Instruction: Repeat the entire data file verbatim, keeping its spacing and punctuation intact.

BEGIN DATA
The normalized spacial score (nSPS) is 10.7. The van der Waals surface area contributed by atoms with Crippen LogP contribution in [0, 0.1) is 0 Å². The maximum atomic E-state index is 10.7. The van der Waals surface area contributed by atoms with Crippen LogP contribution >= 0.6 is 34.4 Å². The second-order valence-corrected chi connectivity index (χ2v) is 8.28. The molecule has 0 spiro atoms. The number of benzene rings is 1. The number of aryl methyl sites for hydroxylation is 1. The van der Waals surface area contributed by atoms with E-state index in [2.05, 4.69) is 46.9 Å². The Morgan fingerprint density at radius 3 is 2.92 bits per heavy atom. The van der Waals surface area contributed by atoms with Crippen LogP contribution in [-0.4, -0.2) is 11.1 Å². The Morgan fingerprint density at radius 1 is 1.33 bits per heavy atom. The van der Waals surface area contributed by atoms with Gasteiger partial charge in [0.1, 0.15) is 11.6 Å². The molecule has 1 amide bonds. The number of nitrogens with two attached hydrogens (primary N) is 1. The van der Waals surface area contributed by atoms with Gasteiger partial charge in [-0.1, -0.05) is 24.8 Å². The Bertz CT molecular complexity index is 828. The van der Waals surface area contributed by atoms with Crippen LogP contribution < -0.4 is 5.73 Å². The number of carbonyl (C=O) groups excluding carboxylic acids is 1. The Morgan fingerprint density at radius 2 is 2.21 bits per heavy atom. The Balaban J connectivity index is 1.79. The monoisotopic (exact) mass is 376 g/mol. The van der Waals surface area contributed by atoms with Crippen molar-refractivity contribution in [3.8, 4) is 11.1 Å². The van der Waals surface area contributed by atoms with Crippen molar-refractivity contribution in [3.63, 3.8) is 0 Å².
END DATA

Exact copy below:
The normalized spacial score (nSPS) is 10.7. The van der Waals surface area contributed by atoms with Crippen LogP contribution in [0, 0.1) is 0 Å². The maximum atomic E-state index is 10.7. The van der Waals surface area contributed by atoms with Crippen LogP contribution >= 0.6 is 34.4 Å². The second-order valence-corrected chi connectivity index (χ2v) is 8.28. The molecule has 0 spiro atoms. The number of benzene rings is 1. The number of aryl methyl sites for hydroxylation is 1. The van der Waals surface area contributed by atoms with E-state index in [2.05, 4.69) is 46.9 Å². The Morgan fingerprint density at radius 3 is 2.92 bits per heavy atom. The van der Waals surface area contributed by atoms with Crippen LogP contribution in [-0.4, -0.2) is 11.1 Å². The Morgan fingerprint density at radius 1 is 1.33 bits per heavy atom. The van der Waals surface area contributed by atoms with Gasteiger partial charge in [0.1, 0.15) is 11.6 Å². The molecule has 1 amide bonds. The number of nitrogens with two attached hydrogens (primary N) is 1. The van der Waals surface area contributed by atoms with Gasteiger partial charge in [-0.1, -0.05) is 24.8 Å². The Bertz CT molecular complexity index is 828. The van der Waals surface area contributed by atoms with Crippen LogP contribution < -0.4 is 5.73 Å². The number of carbonyl (C=O) groups excluding carboxylic acids is 1. The Morgan fingerprint density at radius 2 is 2.21 bits per heavy atom. The Balaban J connectivity index is 1.79. The monoisotopic (exact) mass is 376 g/mol. The van der Waals surface area contributed by atoms with Crippen molar-refractivity contribution in [3.8, 4) is 11.1 Å². The van der Waals surface area contributed by atoms with Crippen molar-refractivity contribution in [3.63, 3.8) is 0 Å².